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U.S. Securities and Exchange Commission

Speech by SEC Staff:
Remarks at "Operation Spamalot" Press Conference


Linda Chatman Thomsen

Director, Division of Enforcement
U.S. Securities and Exchange Commission

Washington, D.C.
March 8, 2007

Good morning. I am sure you are all familiar with the phrase "boiler room," with its images of shady brokers cold calling potential investors to trick them into investing in worthless securities. Today the internet has created electronic boiler rooms, which solicit not by phone but by emails simultaneously touting stocks to millions of people. The names of many of the thirty-five companies whose stock is being suspended today might be familiar to those of you who read your email carefully, because each has been the subject of a spam email campaign. Spam emails such as the ones described by Chairman Cox are the biggest source of fuel for these electronic boiler rooms.

Today's action will disrupt the operations of these boiler rooms and make it harder for the spammers and promoters to dump their stock on an unsuspecting public. Public companies and others touting stocks must tell the truth. They also must have a reasonable basis for the statements they make when they push stocks. Many email spammers distribute false news or old news or old and false news and misleading or stale financial information. It is the lack of accurate and adequate information regarding spammed companies that makes spam emails so dangerous to investors.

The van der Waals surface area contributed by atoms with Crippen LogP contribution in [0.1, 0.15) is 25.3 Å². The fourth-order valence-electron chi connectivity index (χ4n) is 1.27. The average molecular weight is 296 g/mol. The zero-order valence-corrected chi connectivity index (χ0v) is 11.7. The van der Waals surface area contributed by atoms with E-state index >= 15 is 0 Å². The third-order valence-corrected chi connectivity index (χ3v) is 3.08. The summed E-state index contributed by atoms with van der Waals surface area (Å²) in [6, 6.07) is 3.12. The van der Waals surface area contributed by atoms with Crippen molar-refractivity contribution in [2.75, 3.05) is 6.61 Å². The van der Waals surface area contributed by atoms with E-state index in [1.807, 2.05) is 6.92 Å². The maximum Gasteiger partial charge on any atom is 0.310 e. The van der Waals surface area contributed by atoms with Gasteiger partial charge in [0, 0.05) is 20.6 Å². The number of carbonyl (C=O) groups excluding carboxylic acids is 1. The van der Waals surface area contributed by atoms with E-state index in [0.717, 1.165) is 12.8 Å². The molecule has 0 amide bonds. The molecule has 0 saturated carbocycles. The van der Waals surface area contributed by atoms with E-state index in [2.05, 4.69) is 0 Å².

Investors can also help us and themselves in this effort by following a simple rule: Never buy stock based on an email from someone you don't know. We urge investors to do their homework before investing in any company. To this end, investors should be aware that finding accurate information about the companies in today's action can be challenging because:

  • They are not required to file reports with the Commission setting forth their financial condition and information concerning their operations.
  • Their securities trade in the over the counter (OTC) market, rather than on an exchange with listing requirements, which means that the stock of these companies can trade without disclosure of information about the companies that would be required in other markets.
  • No broker has had to vouch for these companies by certifying that it has conducted its own due diligence regarding the companies.

Finally, our work here is not done. We are committed to tracking down the people engaged in this conduct and holding them accountable.


Modified: 03/08/2007